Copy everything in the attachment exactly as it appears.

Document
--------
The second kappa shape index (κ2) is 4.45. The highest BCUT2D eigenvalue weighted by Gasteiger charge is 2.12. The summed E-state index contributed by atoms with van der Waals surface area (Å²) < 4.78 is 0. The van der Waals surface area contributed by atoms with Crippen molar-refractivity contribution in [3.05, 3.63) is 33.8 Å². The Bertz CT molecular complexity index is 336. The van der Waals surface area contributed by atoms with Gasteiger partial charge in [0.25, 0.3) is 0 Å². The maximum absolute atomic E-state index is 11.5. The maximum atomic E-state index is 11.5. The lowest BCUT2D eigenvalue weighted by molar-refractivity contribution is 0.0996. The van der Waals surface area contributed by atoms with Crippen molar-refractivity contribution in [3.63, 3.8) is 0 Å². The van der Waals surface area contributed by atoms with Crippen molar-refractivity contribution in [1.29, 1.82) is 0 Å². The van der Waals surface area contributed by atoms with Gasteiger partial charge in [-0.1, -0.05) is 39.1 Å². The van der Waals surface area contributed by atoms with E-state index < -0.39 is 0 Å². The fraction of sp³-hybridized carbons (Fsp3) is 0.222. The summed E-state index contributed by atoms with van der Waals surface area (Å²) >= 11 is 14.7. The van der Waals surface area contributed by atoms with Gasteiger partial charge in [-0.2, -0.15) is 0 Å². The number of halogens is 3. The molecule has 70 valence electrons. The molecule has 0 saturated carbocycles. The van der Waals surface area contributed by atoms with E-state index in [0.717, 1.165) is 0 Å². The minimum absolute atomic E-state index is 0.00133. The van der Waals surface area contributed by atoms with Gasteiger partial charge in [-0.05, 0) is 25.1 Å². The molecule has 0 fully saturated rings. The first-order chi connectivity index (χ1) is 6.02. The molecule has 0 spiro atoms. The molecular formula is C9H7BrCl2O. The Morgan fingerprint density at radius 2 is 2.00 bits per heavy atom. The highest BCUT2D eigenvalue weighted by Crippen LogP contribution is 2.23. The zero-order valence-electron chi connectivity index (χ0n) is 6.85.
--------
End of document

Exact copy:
The second kappa shape index (κ2) is 4.45. The highest BCUT2D eigenvalue weighted by Gasteiger charge is 2.12. The summed E-state index contributed by atoms with van der Waals surface area (Å²) < 4.78 is 0. The van der Waals surface area contributed by atoms with Crippen molar-refractivity contribution in [3.05, 3.63) is 33.8 Å². The Bertz CT molecular complexity index is 336. The van der Waals surface area contributed by atoms with Gasteiger partial charge in [0.25, 0.3) is 0 Å². The maximum absolute atomic E-state index is 11.5. The maximum atomic E-state index is 11.5. The lowest BCUT2D eigenvalue weighted by molar-refractivity contribution is 0.0996. The van der Waals surface area contributed by atoms with Crippen molar-refractivity contribution in [3.63, 3.8) is 0 Å². The van der Waals surface area contributed by atoms with Crippen molar-refractivity contribution in [1.29, 1.82) is 0 Å². The van der Waals surface area contributed by atoms with Gasteiger partial charge in [-0.1, -0.05) is 39.1 Å². The van der Waals surface area contributed by atoms with E-state index < -0.39 is 0 Å². The fraction of sp³-hybridized carbons (Fsp3) is 0.222. The summed E-state index contributed by atoms with van der Waals surface area (Å²) >= 11 is 14.7. The van der Waals surface area contributed by atoms with Gasteiger partial charge in [-0.2, -0.15) is 0 Å². The number of halogens is 3. The molecule has 70 valence electrons. The molecule has 0 saturated carbocycles. The van der Waals surface area contributed by atoms with E-state index in [0.717, 1.165) is 0 Å². The minimum absolute atomic E-state index is 0.00133. The van der Waals surface area contributed by atoms with Gasteiger partial charge in [-0.05, 0) is 25.1 Å². The molecule has 0 fully saturated rings. The first-order chi connectivity index (χ1) is 6.02. The molecule has 0 spiro atoms. The molecular formula is C9H7BrCl2O. The Morgan fingerprint density at radius 2 is 2.00 bits per heavy atom. The highest BCUT2D eigenvalue weighted by Crippen LogP contribution is 2.23. The zero-order valence-electron chi connectivity index (χ0n) is 6.85.